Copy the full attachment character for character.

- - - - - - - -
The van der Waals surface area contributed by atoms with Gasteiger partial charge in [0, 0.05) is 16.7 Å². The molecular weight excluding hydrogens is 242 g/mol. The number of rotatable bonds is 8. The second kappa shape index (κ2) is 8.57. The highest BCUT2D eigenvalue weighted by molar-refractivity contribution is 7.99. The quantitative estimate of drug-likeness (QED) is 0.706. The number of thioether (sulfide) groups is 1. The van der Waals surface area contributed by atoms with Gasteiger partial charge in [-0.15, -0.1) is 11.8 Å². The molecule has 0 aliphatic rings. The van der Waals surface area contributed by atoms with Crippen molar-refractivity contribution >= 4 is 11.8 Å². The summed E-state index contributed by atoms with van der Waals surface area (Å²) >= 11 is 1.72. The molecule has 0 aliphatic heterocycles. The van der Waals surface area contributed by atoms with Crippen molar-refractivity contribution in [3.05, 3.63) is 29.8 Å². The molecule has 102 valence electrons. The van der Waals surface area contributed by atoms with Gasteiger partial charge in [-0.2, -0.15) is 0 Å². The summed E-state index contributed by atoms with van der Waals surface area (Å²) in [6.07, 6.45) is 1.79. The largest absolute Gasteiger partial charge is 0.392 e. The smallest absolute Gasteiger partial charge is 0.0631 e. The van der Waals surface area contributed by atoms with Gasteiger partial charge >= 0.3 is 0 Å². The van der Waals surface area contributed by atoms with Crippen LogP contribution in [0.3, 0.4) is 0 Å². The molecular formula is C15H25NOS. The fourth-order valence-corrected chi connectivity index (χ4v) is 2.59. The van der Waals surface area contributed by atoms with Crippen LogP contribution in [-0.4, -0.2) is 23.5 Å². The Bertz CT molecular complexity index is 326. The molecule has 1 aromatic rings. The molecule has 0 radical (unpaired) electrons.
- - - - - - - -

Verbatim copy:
The van der Waals surface area contributed by atoms with Gasteiger partial charge in [0, 0.05) is 16.7 Å². The molecular weight excluding hydrogens is 242 g/mol. The number of rotatable bonds is 8. The second kappa shape index (κ2) is 8.57. The highest BCUT2D eigenvalue weighted by molar-refractivity contribution is 7.99. The quantitative estimate of drug-likeness (QED) is 0.706. The number of thioether (sulfide) groups is 1. The van der Waals surface area contributed by atoms with Gasteiger partial charge in [-0.15, -0.1) is 11.8 Å². The molecule has 0 aliphatic rings. The van der Waals surface area contributed by atoms with Crippen molar-refractivity contribution >= 4 is 11.8 Å². The summed E-state index contributed by atoms with van der Waals surface area (Å²) >= 11 is 1.72. The molecule has 0 aliphatic heterocycles. The van der Waals surface area contributed by atoms with Crippen molar-refractivity contribution in [3.05, 3.63) is 29.8 Å². The molecule has 102 valence electrons. The van der Waals surface area contributed by atoms with Gasteiger partial charge in [-0.2, -0.15) is 0 Å². The summed E-state index contributed by atoms with van der Waals surface area (Å²) in [6.07, 6.45) is 1.79. The largest absolute Gasteiger partial charge is 0.392 e. The smallest absolute Gasteiger partial charge is 0.0631 e. The van der Waals surface area contributed by atoms with Gasteiger partial charge >= 0.3 is 0 Å². The van der Waals surface area contributed by atoms with Crippen LogP contribution in [0.3, 0.4) is 0 Å². The molecular formula is C15H25NOS. The fourth-order valence-corrected chi connectivity index (χ4v) is 2.59. The van der Waals surface area contributed by atoms with Crippen LogP contribution in [-0.4, -0.2) is 23.5 Å². The Bertz CT molecular complexity index is 326. The molecule has 1 aromatic rings. The molecule has 0 radical (unpaired) electrons.